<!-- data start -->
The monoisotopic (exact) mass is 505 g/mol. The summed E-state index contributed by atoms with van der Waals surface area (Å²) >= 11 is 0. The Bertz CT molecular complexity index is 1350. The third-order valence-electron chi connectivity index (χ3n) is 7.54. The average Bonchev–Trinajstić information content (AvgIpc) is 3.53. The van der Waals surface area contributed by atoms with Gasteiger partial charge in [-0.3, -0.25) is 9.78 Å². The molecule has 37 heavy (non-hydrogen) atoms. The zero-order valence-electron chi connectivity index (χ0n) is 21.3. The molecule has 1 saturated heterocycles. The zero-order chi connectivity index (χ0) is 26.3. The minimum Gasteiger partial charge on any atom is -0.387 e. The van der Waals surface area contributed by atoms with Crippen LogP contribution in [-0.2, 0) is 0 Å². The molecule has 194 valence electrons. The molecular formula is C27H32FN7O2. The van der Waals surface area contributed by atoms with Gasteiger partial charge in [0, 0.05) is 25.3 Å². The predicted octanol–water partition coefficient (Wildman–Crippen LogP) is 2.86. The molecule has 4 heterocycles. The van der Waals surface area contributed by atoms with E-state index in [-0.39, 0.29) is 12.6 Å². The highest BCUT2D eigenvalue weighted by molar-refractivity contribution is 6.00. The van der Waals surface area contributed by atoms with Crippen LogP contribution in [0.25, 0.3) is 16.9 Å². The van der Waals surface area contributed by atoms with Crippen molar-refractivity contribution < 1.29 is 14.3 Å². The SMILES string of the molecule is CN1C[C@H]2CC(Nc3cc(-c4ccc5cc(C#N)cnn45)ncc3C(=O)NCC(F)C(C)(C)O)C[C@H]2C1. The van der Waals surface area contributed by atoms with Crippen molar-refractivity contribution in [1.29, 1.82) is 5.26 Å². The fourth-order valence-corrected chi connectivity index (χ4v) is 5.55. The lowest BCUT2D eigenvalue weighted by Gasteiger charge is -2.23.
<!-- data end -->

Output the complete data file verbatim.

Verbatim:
The monoisotopic (exact) mass is 505 g/mol. The summed E-state index contributed by atoms with van der Waals surface area (Å²) >= 11 is 0. The Bertz CT molecular complexity index is 1350. The third-order valence-electron chi connectivity index (χ3n) is 7.54. The average Bonchev–Trinajstić information content (AvgIpc) is 3.53. The van der Waals surface area contributed by atoms with Gasteiger partial charge in [-0.3, -0.25) is 9.78 Å². The molecule has 37 heavy (non-hydrogen) atoms. The zero-order valence-electron chi connectivity index (χ0n) is 21.3. The molecule has 1 saturated heterocycles. The zero-order chi connectivity index (χ0) is 26.3. The minimum Gasteiger partial charge on any atom is -0.387 e. The van der Waals surface area contributed by atoms with Crippen LogP contribution in [-0.2, 0) is 0 Å². The molecule has 194 valence electrons. The molecular formula is C27H32FN7O2. The van der Waals surface area contributed by atoms with Gasteiger partial charge in [0, 0.05) is 25.3 Å². The predicted octanol–water partition coefficient (Wildman–Crippen LogP) is 2.86. The molecule has 4 heterocycles. The van der Waals surface area contributed by atoms with E-state index in [-0.39, 0.29) is 12.6 Å². The highest BCUT2D eigenvalue weighted by molar-refractivity contribution is 6.00. The van der Waals surface area contributed by atoms with Crippen LogP contribution in [0.25, 0.3) is 16.9 Å². The van der Waals surface area contributed by atoms with Crippen molar-refractivity contribution < 1.29 is 14.3 Å². The SMILES string of the molecule is CN1C[C@H]2CC(Nc3cc(-c4ccc5cc(C#N)cnn45)ncc3C(=O)NCC(F)C(C)(C)O)C[C@H]2C1. The van der Waals surface area contributed by atoms with Crippen molar-refractivity contribution in [1.29, 1.82) is 5.26 Å². The fourth-order valence-corrected chi connectivity index (χ4v) is 5.55. The lowest BCUT2D eigenvalue weighted by Gasteiger charge is -2.23.